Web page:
Recent research suggests that magnetic resonance imaging (MRI) may play a key role in breast cancer prognosis.
"Breast cancers are heterogeneous, and different subtypes of breast cancer will respond differently to therapy," said Sana Parsian, M.D., a research assistant in the department of radiology at the University of Washington in Seattle. "Every patient with breast cancer must undergo biopsy to be evaluated for the type of breast cancer they have. Based on that, adjuvant medical therapies are prescribed for them."
Parsian and her colleagues hypothesized that some quantitative magnetic resonance imaging (MRI) measures, such as diffusion-weighted MRI (DWI) and dynamic contrast-enhanced MRI (DCE), would correlate with histopathological markers by enabling the researchers to measure the tumor''s cellularity and vascularity.
In DWI, the diffusion of fluids along a field gradient reduces the MRI signal, so it can determine cellularity of the tumor by measuring the degree of water mobility. DCE enables viewers to see more information about tumor vascularity. A malignant cell group needs a blood supply to grow, and those vascular changes cause tumors to appear differently on DCE compared with normal tissue, Parsian said. The enhancement pattern seen on an MRI is called kinetics.
Researchers evaluated correlations between DWI and DCE kinetics and histopathologic markers of breast cancer determined from biopsy, such as estrogen receptor (ER), progesterone receptor, HER2, p53 and the ki67 proliferation marker, in 41 invasive cancers among 36 patients. They found statistically significant correlations between MRI measures and all markers, except ER, which was only marginally associated with one of the DCE measures. Each of the DCE kinetics parameters significantly discriminated grade III tumors from grades I and II and luminal A from luminal B and basal-like intrinsic subtypes.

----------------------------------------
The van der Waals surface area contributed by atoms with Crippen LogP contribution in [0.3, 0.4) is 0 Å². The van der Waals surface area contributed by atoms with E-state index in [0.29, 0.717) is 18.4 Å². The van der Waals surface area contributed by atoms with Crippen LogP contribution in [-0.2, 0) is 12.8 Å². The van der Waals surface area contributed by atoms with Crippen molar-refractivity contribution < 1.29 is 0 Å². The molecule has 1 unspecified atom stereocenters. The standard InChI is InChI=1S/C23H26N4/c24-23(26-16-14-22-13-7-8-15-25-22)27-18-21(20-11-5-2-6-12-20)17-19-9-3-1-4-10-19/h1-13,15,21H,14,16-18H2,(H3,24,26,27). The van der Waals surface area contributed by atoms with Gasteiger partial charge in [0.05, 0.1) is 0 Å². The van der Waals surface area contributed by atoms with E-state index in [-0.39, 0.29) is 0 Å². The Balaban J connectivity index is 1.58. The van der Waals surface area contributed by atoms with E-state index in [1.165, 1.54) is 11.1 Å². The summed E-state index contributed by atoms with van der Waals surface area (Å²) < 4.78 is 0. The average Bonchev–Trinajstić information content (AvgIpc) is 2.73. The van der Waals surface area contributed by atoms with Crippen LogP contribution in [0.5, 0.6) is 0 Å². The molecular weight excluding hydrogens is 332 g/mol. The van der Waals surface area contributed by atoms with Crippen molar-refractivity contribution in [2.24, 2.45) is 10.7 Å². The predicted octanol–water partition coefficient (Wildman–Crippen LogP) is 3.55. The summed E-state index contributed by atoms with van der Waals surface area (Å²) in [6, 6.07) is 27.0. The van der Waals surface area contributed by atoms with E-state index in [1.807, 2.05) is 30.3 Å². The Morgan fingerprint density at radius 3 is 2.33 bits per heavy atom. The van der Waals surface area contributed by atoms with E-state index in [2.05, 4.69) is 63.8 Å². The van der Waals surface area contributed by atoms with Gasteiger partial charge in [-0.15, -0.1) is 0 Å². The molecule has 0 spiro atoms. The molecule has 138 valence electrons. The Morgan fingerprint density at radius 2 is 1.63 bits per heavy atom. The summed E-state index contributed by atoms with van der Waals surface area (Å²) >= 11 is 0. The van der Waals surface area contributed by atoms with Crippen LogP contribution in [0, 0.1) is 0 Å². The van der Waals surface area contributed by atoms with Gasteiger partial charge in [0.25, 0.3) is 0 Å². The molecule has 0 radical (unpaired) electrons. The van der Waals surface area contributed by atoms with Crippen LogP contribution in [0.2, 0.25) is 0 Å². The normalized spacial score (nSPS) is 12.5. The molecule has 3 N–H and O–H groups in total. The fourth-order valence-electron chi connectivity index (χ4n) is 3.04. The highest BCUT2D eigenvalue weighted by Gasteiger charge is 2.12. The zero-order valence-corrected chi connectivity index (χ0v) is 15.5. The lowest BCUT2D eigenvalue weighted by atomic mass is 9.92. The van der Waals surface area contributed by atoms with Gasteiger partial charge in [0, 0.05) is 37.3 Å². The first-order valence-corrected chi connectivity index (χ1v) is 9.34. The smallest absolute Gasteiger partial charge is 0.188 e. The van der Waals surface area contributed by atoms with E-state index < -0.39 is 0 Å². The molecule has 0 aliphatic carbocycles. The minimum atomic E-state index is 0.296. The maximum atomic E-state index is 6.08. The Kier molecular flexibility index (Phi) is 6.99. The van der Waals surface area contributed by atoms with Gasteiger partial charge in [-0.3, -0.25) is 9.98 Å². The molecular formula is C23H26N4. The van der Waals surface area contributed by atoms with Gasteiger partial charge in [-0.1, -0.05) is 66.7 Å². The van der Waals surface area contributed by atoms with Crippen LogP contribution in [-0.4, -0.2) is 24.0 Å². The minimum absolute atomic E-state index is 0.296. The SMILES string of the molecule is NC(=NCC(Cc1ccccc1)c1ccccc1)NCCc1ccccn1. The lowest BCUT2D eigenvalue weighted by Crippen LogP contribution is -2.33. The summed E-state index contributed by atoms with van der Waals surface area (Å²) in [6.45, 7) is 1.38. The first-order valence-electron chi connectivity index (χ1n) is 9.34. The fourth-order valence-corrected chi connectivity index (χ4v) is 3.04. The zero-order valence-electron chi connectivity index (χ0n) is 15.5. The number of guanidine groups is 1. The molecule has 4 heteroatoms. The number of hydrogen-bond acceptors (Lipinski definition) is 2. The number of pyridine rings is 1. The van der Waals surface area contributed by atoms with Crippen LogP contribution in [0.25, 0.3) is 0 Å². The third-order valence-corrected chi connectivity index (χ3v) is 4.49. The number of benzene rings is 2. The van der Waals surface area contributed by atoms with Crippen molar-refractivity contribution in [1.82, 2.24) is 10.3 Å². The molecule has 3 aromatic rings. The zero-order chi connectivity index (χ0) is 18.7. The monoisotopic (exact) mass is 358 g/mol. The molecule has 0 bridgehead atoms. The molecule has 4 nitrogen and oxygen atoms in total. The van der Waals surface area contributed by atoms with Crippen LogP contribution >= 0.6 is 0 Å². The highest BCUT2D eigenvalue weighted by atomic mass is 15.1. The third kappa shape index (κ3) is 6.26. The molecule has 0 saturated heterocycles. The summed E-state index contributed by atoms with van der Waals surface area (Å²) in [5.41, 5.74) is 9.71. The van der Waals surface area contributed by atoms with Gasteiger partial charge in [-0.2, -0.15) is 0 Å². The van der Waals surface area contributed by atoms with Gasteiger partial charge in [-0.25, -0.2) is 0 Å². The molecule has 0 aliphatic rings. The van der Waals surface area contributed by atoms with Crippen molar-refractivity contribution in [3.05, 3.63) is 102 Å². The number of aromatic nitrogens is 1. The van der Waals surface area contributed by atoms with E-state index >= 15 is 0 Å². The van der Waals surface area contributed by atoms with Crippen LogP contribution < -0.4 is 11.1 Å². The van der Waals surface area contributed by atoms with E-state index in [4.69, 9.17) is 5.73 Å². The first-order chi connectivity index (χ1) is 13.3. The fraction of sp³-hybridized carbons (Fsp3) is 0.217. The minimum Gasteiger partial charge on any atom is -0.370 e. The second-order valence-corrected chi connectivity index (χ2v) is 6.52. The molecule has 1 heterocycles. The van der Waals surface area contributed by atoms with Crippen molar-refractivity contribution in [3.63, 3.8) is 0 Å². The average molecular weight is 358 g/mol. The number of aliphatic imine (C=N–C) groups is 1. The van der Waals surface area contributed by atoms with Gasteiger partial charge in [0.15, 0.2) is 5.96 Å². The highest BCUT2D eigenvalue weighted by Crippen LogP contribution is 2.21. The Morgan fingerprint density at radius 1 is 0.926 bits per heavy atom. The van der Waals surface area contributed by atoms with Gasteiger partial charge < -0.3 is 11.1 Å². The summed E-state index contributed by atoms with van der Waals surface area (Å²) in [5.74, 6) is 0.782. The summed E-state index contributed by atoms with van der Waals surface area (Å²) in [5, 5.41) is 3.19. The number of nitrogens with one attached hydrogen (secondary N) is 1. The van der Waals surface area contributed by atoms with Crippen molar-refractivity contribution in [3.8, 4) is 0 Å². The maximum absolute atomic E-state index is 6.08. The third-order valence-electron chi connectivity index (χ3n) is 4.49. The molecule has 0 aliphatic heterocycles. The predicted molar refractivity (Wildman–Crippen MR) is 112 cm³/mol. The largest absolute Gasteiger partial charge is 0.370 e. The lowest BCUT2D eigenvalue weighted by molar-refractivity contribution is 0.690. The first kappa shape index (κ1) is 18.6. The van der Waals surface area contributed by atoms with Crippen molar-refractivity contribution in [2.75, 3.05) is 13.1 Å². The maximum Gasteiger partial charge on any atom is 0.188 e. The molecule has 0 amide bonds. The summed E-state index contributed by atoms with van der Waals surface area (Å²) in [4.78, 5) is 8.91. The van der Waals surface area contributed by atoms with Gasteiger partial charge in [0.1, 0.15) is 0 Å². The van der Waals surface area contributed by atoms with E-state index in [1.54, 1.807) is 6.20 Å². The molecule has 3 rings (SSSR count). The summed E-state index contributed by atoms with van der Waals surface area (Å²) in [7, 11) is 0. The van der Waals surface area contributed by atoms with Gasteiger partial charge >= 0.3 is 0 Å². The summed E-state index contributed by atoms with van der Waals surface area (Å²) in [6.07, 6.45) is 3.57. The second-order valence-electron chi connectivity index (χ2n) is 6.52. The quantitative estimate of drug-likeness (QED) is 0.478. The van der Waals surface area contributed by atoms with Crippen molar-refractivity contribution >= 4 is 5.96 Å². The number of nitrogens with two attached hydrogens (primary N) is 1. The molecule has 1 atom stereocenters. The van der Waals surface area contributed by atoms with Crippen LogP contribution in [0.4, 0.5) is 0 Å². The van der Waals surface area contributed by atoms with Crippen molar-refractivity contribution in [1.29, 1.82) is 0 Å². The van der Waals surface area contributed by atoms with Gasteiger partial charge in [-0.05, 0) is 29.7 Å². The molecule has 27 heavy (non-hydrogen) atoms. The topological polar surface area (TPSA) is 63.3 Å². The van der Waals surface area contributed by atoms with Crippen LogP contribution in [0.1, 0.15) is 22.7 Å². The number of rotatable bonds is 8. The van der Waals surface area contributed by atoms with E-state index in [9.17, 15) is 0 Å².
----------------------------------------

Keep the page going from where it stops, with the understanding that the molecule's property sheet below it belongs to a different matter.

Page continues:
"When we looked at these measures, we realized there was a correlation with biomarkers," Parsian said.
Although these are preliminary data, she hopes that someday MRI might provide valuable noninvasive information about tumor biology for selecting and guiding targeted therapies.
Parsian said larger prospective studies are needed to confirm these results and that MRI may complement biopsy to sample the whole tumor and reflect tumor heterogeneity.
"I think the final goal of radiology is to get more information while doing the least amount of intervention possible for the patient," she said. "It would be great if we could improve our understanding of breast cancer biology and predict response to different therapies with imaging. Our study suggests MRI may play a valuable role in this process."